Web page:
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Why has the Timbers’ defense been so bad and what can Giovanni Savarese do about it?

Apr 13, 2019; Frisco, TX, USA; Portland Timbers defender Larrys Mabiala (33) and FC Dallas midfielder Michael Barrios (21) fight for the ball during the first half at Toyota Stadium. (Jerome Miron-USA TODAY Sports)

Fans of the Portland Timbers have the right to be enraged.

In a hard-fought loss to FC Dallas on Saturday, the Timbers sat excruciatingly close to equalizing after rallying late and ending the worst downward spiral the club has ever seen. But referee Marcos de Oliveira waved off not one, but two PK-worthy fouls in the box – a push into Jeremy Ebobisse’s back and a handball from Dallas defender Ryan Hollingshead.

But the end result, a depressing 2-1 loss, can’t be blamed entirely on the refereeing. Some of the anger from the RCTID faithful should be directed at the officiating, but a whole bunch needs to be directed at the Timbers, who played poorly for roughly 75 minutes before a late surge.

There is no single deficiency that has led the Timbers to losing five games straight, a dubious club record. They have problems everywhere – the forwards aren’t creating enough goals, the midfield can’t win the ball or hold onto it, and the defense can’t stop conceding.

After the loss in Dallas, though, it’s worth looking more closely at the defense. The 2-1 scoreline may be somewhat marred by the lack of deserved PK calls for the Timbers, but in another sense it flatters the Timbers. Dallas could’ve easily scored another two or three had they finished the open chances gifted by the Timbers backline.

Jesus Ferreira’s goal was a slightly fluky one, but consider how FC Dallas ran straight through the Timbers’ defense in the 27th minute, forcing Jeff Attinella to make a lunging reaction save. Or how three minutes later, Pablo Aranguiz was left free to run into the box and put a one-time shot from the penalty spot over the bar. And so on. Those moments happened over and over, with Ferreira denied by the post on one and Attinella saving four.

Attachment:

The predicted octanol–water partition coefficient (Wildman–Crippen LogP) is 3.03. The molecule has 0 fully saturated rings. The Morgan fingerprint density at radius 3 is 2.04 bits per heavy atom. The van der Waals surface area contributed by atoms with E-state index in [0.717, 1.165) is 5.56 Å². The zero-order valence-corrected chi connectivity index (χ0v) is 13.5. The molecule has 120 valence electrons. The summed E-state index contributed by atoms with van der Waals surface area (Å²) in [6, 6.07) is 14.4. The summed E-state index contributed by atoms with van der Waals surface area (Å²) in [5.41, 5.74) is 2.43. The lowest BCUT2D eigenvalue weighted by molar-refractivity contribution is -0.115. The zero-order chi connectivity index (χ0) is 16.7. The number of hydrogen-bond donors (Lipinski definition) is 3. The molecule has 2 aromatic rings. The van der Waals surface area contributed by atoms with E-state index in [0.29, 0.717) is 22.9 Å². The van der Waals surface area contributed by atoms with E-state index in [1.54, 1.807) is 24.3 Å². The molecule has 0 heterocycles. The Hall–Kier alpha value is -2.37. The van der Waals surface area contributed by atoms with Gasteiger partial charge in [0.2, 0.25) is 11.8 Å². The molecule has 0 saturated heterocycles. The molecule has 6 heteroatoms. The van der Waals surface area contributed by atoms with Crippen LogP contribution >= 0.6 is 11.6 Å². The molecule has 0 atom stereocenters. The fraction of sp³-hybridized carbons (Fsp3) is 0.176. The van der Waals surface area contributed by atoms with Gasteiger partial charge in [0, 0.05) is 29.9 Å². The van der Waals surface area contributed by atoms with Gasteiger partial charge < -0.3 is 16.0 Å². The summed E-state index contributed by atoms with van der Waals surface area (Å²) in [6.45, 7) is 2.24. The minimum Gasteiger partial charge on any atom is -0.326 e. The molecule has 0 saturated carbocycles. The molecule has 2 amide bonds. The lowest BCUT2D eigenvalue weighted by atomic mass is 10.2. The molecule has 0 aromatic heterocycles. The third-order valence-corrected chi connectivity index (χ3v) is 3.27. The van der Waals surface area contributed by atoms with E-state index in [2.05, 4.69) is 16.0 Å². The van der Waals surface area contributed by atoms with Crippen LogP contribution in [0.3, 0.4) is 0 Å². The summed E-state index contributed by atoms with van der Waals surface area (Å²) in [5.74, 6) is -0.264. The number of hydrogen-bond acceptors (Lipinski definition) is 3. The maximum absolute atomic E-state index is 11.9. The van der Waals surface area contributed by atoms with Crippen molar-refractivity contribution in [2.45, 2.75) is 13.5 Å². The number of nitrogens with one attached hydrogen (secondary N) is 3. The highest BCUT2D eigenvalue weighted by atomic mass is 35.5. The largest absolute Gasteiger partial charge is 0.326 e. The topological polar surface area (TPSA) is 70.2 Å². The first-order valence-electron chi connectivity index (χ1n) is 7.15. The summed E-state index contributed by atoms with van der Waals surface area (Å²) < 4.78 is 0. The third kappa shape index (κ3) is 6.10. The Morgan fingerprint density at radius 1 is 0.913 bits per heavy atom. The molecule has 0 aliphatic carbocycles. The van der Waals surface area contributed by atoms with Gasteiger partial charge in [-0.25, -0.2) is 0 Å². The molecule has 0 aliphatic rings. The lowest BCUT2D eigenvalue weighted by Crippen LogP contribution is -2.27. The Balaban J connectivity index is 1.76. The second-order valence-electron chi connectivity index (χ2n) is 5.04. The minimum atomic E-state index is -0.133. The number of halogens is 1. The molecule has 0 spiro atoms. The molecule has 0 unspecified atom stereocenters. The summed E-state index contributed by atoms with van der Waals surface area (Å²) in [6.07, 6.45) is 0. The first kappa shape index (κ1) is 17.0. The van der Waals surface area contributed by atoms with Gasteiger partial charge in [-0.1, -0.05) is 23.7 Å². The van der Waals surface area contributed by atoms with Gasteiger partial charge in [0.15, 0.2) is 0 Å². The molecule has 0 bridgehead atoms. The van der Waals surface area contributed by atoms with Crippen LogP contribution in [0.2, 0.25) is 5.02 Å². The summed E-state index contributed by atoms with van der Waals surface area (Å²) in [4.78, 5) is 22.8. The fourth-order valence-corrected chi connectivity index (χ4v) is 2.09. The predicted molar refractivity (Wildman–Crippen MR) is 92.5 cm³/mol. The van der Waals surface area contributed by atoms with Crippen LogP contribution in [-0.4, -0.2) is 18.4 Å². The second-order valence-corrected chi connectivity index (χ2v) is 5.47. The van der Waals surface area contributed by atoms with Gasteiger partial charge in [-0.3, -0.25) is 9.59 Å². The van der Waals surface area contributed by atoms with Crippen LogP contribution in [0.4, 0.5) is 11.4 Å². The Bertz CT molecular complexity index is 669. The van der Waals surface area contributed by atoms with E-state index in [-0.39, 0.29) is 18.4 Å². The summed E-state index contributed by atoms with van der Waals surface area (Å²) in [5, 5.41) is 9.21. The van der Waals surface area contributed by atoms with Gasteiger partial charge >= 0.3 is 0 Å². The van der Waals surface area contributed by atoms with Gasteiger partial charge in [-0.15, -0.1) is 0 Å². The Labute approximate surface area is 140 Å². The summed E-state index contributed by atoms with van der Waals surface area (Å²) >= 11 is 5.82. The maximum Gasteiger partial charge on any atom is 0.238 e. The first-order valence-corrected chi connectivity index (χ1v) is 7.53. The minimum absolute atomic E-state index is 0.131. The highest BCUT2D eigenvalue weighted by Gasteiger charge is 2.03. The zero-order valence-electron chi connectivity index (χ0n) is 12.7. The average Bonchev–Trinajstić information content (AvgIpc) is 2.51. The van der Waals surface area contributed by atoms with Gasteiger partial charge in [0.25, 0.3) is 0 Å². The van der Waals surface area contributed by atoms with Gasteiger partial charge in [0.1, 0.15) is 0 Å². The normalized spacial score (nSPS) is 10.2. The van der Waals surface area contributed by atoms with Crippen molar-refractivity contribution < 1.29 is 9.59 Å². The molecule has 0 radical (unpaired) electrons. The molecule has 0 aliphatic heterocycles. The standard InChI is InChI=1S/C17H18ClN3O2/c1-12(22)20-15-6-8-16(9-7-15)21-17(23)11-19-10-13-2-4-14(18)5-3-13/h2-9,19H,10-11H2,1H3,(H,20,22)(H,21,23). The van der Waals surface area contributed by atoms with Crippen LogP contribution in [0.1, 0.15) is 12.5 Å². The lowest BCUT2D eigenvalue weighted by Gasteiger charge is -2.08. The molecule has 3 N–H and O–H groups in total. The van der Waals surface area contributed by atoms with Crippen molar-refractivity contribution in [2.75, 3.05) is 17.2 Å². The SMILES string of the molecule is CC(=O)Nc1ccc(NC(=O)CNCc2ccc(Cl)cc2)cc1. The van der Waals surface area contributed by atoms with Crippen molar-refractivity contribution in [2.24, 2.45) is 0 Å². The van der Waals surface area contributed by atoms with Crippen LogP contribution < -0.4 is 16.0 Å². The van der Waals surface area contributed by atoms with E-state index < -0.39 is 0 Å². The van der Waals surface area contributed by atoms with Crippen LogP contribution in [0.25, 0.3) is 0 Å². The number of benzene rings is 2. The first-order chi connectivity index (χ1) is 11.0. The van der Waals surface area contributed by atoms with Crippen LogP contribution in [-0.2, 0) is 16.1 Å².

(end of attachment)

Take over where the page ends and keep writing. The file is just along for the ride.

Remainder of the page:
The Timbers defense just hasn’t looked good this season compared to last year, despite having many of the same players – and there’s no simple or obvious explanation.

The loss of Liam Ridgewell has obviously hurt the defense, and there’s no arguing otherwise. Over the five years Ridgewell played in Portland, the team conceded about half a goal less per game when he played compared to when he didn’t. And it wasn’t simply that he was a good defender – it was his organization, communication and distribution that made everyone around him better.

But losing a single defender can’t obliterate a team’s ability to defend – Ridgewell’s loss alone can’t possibly be the explanation. So what is it?

There could be a proliferation of mental lapses. It’s easy to point to individual mistakes as the recurring problem, and there’s some truth to that. At halftime of Saturday’s loss, coach Giovanni Savarese lamented the sloppiness on the ball and how the team struggled to defend against FC Dallas’ counterattacks. But those mistakes have been remarkably consistent, no matter who is in the lineup.

So then the question has to shift from, “Are individual Timbers playing poorly?” to “Is this just the level of quality on the roster?” The fact is, the Timbers didn’t make many changes to the 2018 roster and seem to have downgraded in more positions than they upgraded.

The one improvement has been at right back, where Jorge Moreira has been a more dangerous attacking option. But the other offseason acquisitions haven’t made the desired impact. Centerback Claude Dielna was apparently not playing with the New England Revolution last year for a reason. Goalkeeper Aljaz Ivacic arrived in Portland injured. And neither of the T2 players signed to the first team – Marvin Loria and Renzo Zambrano – have played a minute yet.